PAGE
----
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Tuesday, January 08, 2013


(clicking on the title another article concludes  our attempt to present  a rather holistic point for the subject in a summarized way)

Forecasts Second Crisis to Hit Around 2013

The Solution: “You know, rather than the recession being resisted, it should be embraced, because the disease is all this debt-financed consumption. The cure is that we stop consuming and start saving and producing again, and that’s a recession. And sometimes, you know, medicine tastes bad, but you’ve got to swallow it.”

So what do you do when one of the very few economic analysts to predict the financial crisis would strike in ’07 or ’08 says another, even more catastrophic economic collapse will hit the United States economy in 2013 or 2014?
If you’re smart, you’ll listen– at least to hear him out. Forbes reported this spring that the ever-bearish and independent Schiff is forecasting another economic crisis that will strike at the very heart of the U.S. economy, sweeping through the monetary system itself and precipitating a massive U.S. dollar and Treasury bond crisis. His analysis of the underlying economic problem and solution is essentially the same as it was when he predicted the 2007-2008 financial crisis.
Again, Schiff has a view on what the problem is: “We consume more than we produce and we borrow abroad, but we are never going to be able to pay them back.” Not only that, but Schiff says when the economic crisis hits, your money might not be safe.
While most major banks have passed the Federal Reserve’s strenuous stress tests to ensure their viability in the event of another economic catastrophe, Schiff says those tests are predicated on another massive decline in home equity and real estate prices, which was the last bubble to pop, not the next one: “The Fed didn’t ask the banks to stress test a big drop in the bond market because that’s what coming, and the banks would fail that.”
His solution? “The more you delay it, the bigger it will be, so we need to raise interest rates during the recession to confront the inefficiencies.” It’s not just unconventional, it’s the exact opposite of what most analysts on both sides of the partisan divide would recommend and flies in the face of the Federal Reserve’s management of the crisis by frantically holding interest rates down to what is functionally a zero percent rate.
Schiff argues the easy money policies and the debt-based economy is what caused the problem in the first place and more of the same will only make it worse. Instead, Schiff believes a recession is a necessary transition of the economy from a debt and consumption-based economy to a production-based economy that creates real wealth and real jobs. He even suggests that the bad medicine doesn’t have to be all bad: “In a deflation[ary recession], real wages will rise because the cost of goods will fall faster.”
Peter Schiff’s advice may be unconventional, but his record of remarkable economic prescience makes him an independent voice worth listening to and he isn’t shy about saying so:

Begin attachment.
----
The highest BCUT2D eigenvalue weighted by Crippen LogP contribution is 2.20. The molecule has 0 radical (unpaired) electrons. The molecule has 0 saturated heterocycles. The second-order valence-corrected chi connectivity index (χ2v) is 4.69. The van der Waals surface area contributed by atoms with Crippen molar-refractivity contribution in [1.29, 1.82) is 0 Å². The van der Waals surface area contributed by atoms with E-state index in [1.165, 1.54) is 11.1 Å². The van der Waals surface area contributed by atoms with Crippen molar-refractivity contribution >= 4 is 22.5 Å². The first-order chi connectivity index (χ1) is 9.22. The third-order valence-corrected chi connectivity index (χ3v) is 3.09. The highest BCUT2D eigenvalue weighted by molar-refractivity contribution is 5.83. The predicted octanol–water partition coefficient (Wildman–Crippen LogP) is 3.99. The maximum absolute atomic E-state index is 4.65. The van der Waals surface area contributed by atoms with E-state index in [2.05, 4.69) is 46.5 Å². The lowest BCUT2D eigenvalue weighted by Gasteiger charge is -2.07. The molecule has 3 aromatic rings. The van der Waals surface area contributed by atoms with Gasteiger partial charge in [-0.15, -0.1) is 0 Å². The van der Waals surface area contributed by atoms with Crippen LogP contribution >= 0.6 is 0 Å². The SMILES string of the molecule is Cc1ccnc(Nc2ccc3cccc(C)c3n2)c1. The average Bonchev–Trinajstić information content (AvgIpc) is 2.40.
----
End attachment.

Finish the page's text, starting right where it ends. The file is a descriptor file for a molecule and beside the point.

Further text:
“All of the people who were 100% wrong [back in ‘08] are saying that everything’s OK [now]. I am telling them they didn’t solve the problem and are making it so much worse. I didn’t get lucky, I just understood the problem, and we are going to get another big one coming soon.”
SOURCE  http://ivn.us

The World Economy 2013

When the economic history of the recent period is written, it may well be that the year 2012 is regarded as having been almost as important as 2008.
The collapse of Lehman Brothers four-and-a-half years ago was the trigger that set in motion the breakdown of the global capitalist system. But the past year has made its own mark. It has seen the destruction of a series of fictions assiduously promoted by the spokesmen of the ruling elites in the wake of the onset of the global financial crisis.
First of all, it has exposed the claim that the world economy would somehow right itself through the operations of the business cycle, and that the “magic of the market” would come to the rescue. But well into the fifth year of the global breakdown, the financial system is being sustained only by the activities of the world’s major central banks, which are providing hundreds of billions of dollars to the major banks and finance houses through various forms of “quantitative easing”—a euphemism for printing money.
Far from creating the conditions for “recovery,” however, these operations are simply financing the accumulation of profits through speculation—the very thing that led to the collapse of 2008—and setting the stage for another crash.
Writing in Monday’s edition of the Financial Times, Mohamed El-Erian, the chief executive and co-chief investment officer of the giant bond trader Pimco, noted that “several asset classes now have highly manipulated prices due to experimental bank activities, both actual and signaled,” and that “this situation is reminiscent of 2006-07.”
The past 12 months have also put paid to the illusion that after a period of financial turbulence, “recovery” was just around the corner. All the data on the world economy point to continuing low growth or recession in all the major countries.